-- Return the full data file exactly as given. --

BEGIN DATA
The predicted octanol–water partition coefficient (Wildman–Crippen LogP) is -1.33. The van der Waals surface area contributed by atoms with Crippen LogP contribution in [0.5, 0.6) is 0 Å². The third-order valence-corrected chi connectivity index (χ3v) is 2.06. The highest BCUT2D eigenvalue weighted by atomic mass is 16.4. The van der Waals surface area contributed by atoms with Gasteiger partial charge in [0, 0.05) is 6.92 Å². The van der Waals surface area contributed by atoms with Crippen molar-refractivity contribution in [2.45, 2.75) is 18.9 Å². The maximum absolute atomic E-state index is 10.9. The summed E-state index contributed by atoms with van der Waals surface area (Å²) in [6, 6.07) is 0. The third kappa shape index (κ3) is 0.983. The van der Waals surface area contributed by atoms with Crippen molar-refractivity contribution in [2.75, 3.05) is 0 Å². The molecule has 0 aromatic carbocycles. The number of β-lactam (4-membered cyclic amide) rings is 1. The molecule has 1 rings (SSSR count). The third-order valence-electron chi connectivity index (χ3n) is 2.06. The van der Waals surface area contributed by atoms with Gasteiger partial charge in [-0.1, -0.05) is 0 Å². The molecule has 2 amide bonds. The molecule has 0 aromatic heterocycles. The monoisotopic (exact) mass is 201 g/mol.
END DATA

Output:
The predicted octanol–water partition coefficient (Wildman–Crippen LogP) is -1.33. The van der Waals surface area contributed by atoms with Crippen LogP contribution in [0.5, 0.6) is 0 Å². The third-order valence-corrected chi connectivity index (χ3v) is 2.06. The highest BCUT2D eigenvalue weighted by atomic mass is 16.4. The van der Waals surface area contributed by atoms with Gasteiger partial charge in [0, 0.05) is 6.92 Å². The van der Waals surface area contributed by atoms with Crippen molar-refractivity contribution in [2.45, 2.75) is 18.9 Å². The maximum absolute atomic E-state index is 10.9. The summed E-state index contributed by atoms with van der Waals surface area (Å²) in [6, 6.07) is 0. The third kappa shape index (κ3) is 0.983. The van der Waals surface area contributed by atoms with Crippen molar-refractivity contribution in [2.75, 3.05) is 0 Å². The molecule has 0 aromatic carbocycles. The number of β-lactam (4-membered cyclic amide) rings is 1. The molecule has 1 rings (SSSR count). The third-order valence-electron chi connectivity index (χ3n) is 2.06. The van der Waals surface area contributed by atoms with Gasteiger partial charge in [-0.1, -0.05) is 0 Å². The molecule has 2 amide bonds. The molecule has 0 aromatic heterocycles. The monoisotopic (exact) mass is 201 g/mol.